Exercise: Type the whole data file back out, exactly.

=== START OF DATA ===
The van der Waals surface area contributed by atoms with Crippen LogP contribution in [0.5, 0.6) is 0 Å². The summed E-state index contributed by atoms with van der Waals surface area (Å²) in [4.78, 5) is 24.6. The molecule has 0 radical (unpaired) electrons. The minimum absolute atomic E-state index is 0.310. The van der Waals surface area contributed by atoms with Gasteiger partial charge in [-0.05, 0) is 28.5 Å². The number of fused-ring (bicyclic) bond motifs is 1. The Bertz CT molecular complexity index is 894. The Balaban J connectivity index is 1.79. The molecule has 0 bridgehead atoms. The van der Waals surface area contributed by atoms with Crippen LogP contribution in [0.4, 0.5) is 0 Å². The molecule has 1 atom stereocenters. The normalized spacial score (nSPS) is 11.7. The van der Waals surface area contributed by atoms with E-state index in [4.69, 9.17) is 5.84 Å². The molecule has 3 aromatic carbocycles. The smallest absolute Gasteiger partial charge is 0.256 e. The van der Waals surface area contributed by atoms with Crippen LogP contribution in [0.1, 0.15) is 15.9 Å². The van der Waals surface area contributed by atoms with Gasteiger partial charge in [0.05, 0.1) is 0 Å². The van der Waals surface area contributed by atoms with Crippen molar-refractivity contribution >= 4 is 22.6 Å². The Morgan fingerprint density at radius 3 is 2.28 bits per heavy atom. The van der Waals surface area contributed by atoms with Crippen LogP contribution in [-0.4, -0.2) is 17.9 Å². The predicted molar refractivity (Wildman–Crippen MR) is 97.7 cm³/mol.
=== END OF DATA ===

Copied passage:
The van der Waals surface area contributed by atoms with Crippen LogP contribution in [0.5, 0.6) is 0 Å². The summed E-state index contributed by atoms with van der Waals surface area (Å²) in [4.78, 5) is 24.6. The molecule has 0 radical (unpaired) electrons. The minimum absolute atomic E-state index is 0.310. The van der Waals surface area contributed by atoms with Gasteiger partial charge in [-0.05, 0) is 28.5 Å². The number of fused-ring (bicyclic) bond motifs is 1. The Bertz CT molecular complexity index is 894. The Balaban J connectivity index is 1.79. The molecule has 0 bridgehead atoms. The van der Waals surface area contributed by atoms with Crippen LogP contribution in [0.4, 0.5) is 0 Å². The molecule has 1 atom stereocenters. The normalized spacial score (nSPS) is 11.7. The van der Waals surface area contributed by atoms with E-state index in [4.69, 9.17) is 5.84 Å². The molecule has 3 aromatic carbocycles. The smallest absolute Gasteiger partial charge is 0.256 e. The van der Waals surface area contributed by atoms with Crippen LogP contribution in [0.1, 0.15) is 15.9 Å². The van der Waals surface area contributed by atoms with Gasteiger partial charge in [0.05, 0.1) is 0 Å². The van der Waals surface area contributed by atoms with Crippen molar-refractivity contribution >= 4 is 22.6 Å². The Morgan fingerprint density at radius 3 is 2.28 bits per heavy atom. The van der Waals surface area contributed by atoms with Crippen LogP contribution in [-0.4, -0.2) is 17.9 Å². The predicted molar refractivity (Wildman–Crippen MR) is 97.7 cm³/mol.